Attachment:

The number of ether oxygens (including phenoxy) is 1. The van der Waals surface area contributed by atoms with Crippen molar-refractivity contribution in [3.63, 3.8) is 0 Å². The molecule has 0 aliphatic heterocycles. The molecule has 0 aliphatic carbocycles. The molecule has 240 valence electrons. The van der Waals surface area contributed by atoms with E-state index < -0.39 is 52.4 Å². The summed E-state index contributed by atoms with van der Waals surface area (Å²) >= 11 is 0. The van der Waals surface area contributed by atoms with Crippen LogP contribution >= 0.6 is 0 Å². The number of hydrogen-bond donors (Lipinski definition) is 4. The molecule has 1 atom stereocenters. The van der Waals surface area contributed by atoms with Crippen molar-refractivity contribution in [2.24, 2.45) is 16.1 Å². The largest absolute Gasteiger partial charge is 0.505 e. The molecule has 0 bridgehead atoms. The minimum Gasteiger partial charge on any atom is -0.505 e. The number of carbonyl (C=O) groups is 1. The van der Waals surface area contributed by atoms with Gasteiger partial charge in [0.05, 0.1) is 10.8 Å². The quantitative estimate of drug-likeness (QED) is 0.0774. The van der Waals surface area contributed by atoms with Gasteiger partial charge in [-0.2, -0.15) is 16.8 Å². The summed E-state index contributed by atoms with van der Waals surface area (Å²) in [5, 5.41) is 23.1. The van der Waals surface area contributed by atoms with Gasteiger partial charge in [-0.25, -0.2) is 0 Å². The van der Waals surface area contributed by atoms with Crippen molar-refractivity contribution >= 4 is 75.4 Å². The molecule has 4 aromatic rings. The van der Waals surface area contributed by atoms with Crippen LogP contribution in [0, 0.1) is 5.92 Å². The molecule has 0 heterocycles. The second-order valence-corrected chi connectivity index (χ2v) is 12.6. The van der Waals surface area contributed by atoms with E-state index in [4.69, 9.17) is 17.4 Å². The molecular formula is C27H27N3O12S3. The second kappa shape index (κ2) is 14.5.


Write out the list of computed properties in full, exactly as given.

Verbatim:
The number of ether oxygens (including phenoxy) is 1. The van der Waals surface area contributed by atoms with Crippen molar-refractivity contribution in [3.63, 3.8) is 0 Å². The molecule has 0 aliphatic heterocycles. The molecule has 0 aliphatic carbocycles. The molecule has 240 valence electrons. The van der Waals surface area contributed by atoms with E-state index < -0.39 is 52.4 Å². The summed E-state index contributed by atoms with van der Waals surface area (Å²) >= 11 is 0. The van der Waals surface area contributed by atoms with Crippen LogP contribution >= 0.6 is 0 Å². The number of hydrogen-bond donors (Lipinski definition) is 4. The molecule has 1 atom stereocenters. The van der Waals surface area contributed by atoms with Crippen molar-refractivity contribution in [2.24, 2.45) is 16.1 Å². The largest absolute Gasteiger partial charge is 0.505 e. The molecule has 0 bridgehead atoms. The minimum Gasteiger partial charge on any atom is -0.505 e. The number of carbonyl (C=O) groups is 1. The van der Waals surface area contributed by atoms with Gasteiger partial charge in [0.05, 0.1) is 10.8 Å². The quantitative estimate of drug-likeness (QED) is 0.0774. The van der Waals surface area contributed by atoms with Gasteiger partial charge in [-0.2, -0.15) is 16.8 Å². The summed E-state index contributed by atoms with van der Waals surface area (Å²) in [5, 5.41) is 23.1. The van der Waals surface area contributed by atoms with Gasteiger partial charge in [-0.25, -0.2) is 0 Å². The van der Waals surface area contributed by atoms with Crippen molar-refractivity contribution >= 4 is 75.4 Å². The molecule has 4 aromatic rings. The van der Waals surface area contributed by atoms with Crippen LogP contribution in [0, 0.1) is 5.92 Å². The molecule has 0 heterocycles. The second-order valence-corrected chi connectivity index (χ2v) is 12.6. The van der Waals surface area contributed by atoms with E-state index in [4.69, 9.17) is 17.4 Å². The molecular formula is C27H27N3O12S3. The second kappa shape index (κ2) is 14.5.